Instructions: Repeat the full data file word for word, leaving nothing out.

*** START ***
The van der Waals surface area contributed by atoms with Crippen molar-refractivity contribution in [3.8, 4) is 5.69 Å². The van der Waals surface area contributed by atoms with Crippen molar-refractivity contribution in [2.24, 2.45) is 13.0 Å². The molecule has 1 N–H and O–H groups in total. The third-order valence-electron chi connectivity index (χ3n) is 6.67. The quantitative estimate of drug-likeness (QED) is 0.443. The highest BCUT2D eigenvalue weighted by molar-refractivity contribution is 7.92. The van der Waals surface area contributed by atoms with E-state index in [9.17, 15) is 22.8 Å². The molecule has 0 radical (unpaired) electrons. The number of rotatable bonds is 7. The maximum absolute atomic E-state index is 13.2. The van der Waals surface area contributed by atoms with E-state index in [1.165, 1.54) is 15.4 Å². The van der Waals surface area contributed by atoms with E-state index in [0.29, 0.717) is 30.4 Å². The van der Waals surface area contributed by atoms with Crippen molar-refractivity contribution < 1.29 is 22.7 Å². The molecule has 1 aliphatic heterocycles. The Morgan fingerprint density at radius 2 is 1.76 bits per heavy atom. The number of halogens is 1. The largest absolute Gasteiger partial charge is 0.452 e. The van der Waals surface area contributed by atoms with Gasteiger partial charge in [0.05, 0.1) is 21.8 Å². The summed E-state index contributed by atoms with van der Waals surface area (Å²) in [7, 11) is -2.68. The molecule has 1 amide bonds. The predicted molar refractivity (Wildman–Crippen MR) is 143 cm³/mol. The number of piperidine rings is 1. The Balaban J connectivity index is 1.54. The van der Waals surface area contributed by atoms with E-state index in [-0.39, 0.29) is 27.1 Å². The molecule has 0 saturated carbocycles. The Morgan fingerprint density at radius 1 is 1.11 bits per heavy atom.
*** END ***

The van der Waals surface area contributed by atoms with Crippen molar-refractivity contribution in [3.8, 4) is 5.69 Å². The van der Waals surface area contributed by atoms with Crippen molar-refractivity contribution in [2.24, 2.45) is 13.0 Å². The molecule has 1 N–H and O–H groups in total. The third-order valence-electron chi connectivity index (χ3n) is 6.67. The quantitative estimate of drug-likeness (QED) is 0.443. The highest BCUT2D eigenvalue weighted by molar-refractivity contribution is 7.92. The van der Waals surface area contributed by atoms with E-state index in [9.17, 15) is 22.8 Å². The molecule has 0 radical (unpaired) electrons. The number of rotatable bonds is 7. The maximum absolute atomic E-state index is 13.2. The van der Waals surface area contributed by atoms with E-state index in [1.165, 1.54) is 15.4 Å². The van der Waals surface area contributed by atoms with E-state index in [0.29, 0.717) is 30.4 Å². The van der Waals surface area contributed by atoms with Crippen molar-refractivity contribution < 1.29 is 22.7 Å². The molecule has 1 aliphatic heterocycles. The Morgan fingerprint density at radius 2 is 1.76 bits per heavy atom. The number of halogens is 1. The largest absolute Gasteiger partial charge is 0.452 e. The van der Waals surface area contributed by atoms with Gasteiger partial charge in [0.05, 0.1) is 21.8 Å². The summed E-state index contributed by atoms with van der Waals surface area (Å²) in [7, 11) is -2.68. The molecule has 1 amide bonds. The predicted molar refractivity (Wildman–Crippen MR) is 143 cm³/mol. The number of piperidine rings is 1. The Balaban J connectivity index is 1.54. The van der Waals surface area contributed by atoms with E-state index in [-0.39, 0.29) is 27.1 Å². The molecule has 0 saturated carbocycles. The Morgan fingerprint density at radius 1 is 1.11 bits per heavy atom.